... [a] measured but emphatic case for art for art's sake and a dissection of the long battle between the two abstract nouns that give his book its title ... Perl is generous with examples showing how this conflict has played out--with critics, with art lovers--across the generations ... Perl isn't remotely a dry or humorless writer, but Authority and Freedom will likely speak most clearly to those who have some grounding in art history or appreciation ... is itself beautifully made, its ideas both authoritative and, intellectually speaking, freeing.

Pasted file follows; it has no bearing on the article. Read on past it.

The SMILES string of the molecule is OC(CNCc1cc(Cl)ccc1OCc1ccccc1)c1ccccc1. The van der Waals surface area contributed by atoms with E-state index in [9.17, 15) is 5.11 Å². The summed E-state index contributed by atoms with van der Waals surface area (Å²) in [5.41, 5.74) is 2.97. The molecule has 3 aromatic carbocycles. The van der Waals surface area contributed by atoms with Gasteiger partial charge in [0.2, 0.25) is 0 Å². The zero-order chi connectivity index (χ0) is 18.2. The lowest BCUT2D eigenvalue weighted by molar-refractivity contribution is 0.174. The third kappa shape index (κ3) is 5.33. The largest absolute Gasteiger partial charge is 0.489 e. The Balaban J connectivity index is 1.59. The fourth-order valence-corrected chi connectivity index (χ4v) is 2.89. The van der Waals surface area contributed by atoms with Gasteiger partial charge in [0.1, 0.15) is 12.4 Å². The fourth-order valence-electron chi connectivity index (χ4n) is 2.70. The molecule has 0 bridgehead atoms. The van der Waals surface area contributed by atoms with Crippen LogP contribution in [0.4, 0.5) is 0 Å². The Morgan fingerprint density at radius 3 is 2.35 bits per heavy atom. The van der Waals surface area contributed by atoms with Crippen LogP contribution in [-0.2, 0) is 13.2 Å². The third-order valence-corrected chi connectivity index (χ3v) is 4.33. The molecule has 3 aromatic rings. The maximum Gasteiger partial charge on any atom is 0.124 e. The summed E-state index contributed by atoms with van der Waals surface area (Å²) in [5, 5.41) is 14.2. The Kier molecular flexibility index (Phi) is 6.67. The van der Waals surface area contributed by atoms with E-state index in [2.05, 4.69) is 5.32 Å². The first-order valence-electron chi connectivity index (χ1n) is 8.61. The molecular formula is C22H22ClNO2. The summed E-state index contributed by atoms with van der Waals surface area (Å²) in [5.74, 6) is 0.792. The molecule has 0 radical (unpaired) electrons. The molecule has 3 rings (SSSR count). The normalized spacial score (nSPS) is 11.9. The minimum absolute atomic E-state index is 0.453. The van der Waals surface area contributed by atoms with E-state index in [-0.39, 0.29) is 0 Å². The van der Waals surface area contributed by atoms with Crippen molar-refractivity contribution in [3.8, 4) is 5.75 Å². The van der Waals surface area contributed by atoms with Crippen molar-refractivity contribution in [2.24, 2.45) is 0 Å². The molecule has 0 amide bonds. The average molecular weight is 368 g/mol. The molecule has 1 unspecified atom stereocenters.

Despite the anxious concerns about enforced relevance that inspired the book, Authority and Freedom more often than not reads like a free-range cornucopia of revelatory encounters Perl has had with books, poetry, music, painting, sculpture, architecture, film and dance. He radiates sheer pleasure with his very personal responses to art of all kinds, writing with warmth and a sense of gratitude for the many peak experiences he’s had from a lifetime of engagement ... At times his penchant for name-checking across centuries can become head-spinning ... it is baffling why, after Perl’s repeated alarms about the threat of 'relevance,' he gives no examples of what exactly he sees that troubles him so ... One wonders whether the real reason for his silence here is the by now familiar threat of being canceled. As a result, the book tends to remain on the 'meta' plane much of the time — earnest and thoughtful, but absent the cranky brio, the piss and vinegar of his art columns ... It’s unlikely that Authority and Freedom will change many artists’ minds about how they view their work. They will do what they want, and many, if not most, today are ablaze with an intensity not seen since the 1930s to make their art speak truth to power, to heal what they deem the rent in our social fabric. If you ask them, they will tell you that art that doesn’t address this sense of urgency is not just out of touch with the times, it is irrelevant.